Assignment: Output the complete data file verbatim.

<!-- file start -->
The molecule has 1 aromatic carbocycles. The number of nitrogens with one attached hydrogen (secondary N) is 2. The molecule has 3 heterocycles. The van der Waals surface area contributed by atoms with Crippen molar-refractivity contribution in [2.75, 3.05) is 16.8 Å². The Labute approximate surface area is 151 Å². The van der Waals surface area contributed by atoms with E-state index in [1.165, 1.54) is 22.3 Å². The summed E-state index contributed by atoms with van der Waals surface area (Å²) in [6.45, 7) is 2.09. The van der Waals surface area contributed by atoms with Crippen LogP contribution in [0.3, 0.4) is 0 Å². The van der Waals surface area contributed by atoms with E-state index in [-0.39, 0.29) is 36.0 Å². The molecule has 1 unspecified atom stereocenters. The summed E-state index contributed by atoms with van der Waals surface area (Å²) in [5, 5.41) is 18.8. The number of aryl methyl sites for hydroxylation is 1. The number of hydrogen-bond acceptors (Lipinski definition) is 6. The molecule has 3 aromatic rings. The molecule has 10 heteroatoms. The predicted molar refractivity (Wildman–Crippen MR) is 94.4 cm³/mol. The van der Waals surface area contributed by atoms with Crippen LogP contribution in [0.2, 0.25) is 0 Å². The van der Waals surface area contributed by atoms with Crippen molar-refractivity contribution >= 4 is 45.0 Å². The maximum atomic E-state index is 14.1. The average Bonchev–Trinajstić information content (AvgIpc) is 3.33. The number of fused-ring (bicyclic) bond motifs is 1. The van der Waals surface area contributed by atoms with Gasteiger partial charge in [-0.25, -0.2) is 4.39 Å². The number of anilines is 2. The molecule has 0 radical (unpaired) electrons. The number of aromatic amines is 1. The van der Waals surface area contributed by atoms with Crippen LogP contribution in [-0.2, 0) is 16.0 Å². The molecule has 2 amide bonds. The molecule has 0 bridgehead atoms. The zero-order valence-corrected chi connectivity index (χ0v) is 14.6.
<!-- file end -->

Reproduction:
The molecule has 1 aromatic carbocycles. The number of nitrogens with one attached hydrogen (secondary N) is 2. The molecule has 3 heterocycles. The van der Waals surface area contributed by atoms with Crippen molar-refractivity contribution in [2.75, 3.05) is 16.8 Å². The Labute approximate surface area is 151 Å². The van der Waals surface area contributed by atoms with E-state index in [1.165, 1.54) is 22.3 Å². The summed E-state index contributed by atoms with van der Waals surface area (Å²) in [6.45, 7) is 2.09. The van der Waals surface area contributed by atoms with Crippen LogP contribution in [0.3, 0.4) is 0 Å². The van der Waals surface area contributed by atoms with E-state index in [-0.39, 0.29) is 36.0 Å². The molecule has 1 unspecified atom stereocenters. The summed E-state index contributed by atoms with van der Waals surface area (Å²) in [5, 5.41) is 18.8. The number of aryl methyl sites for hydroxylation is 1. The number of hydrogen-bond acceptors (Lipinski definition) is 6. The molecule has 3 aromatic rings. The molecule has 10 heteroatoms. The predicted molar refractivity (Wildman–Crippen MR) is 94.4 cm³/mol. The van der Waals surface area contributed by atoms with Crippen LogP contribution in [0.2, 0.25) is 0 Å². The van der Waals surface area contributed by atoms with Crippen molar-refractivity contribution >= 4 is 45.0 Å². The maximum atomic E-state index is 14.1. The average Bonchev–Trinajstić information content (AvgIpc) is 3.33. The number of fused-ring (bicyclic) bond motifs is 1. The van der Waals surface area contributed by atoms with Gasteiger partial charge in [-0.25, -0.2) is 4.39 Å². The number of anilines is 2. The molecule has 0 radical (unpaired) electrons. The number of aromatic amines is 1. The van der Waals surface area contributed by atoms with Crippen LogP contribution in [-0.2, 0) is 16.0 Å². The molecule has 2 amide bonds. The molecule has 0 bridgehead atoms. The zero-order valence-corrected chi connectivity index (χ0v) is 14.6.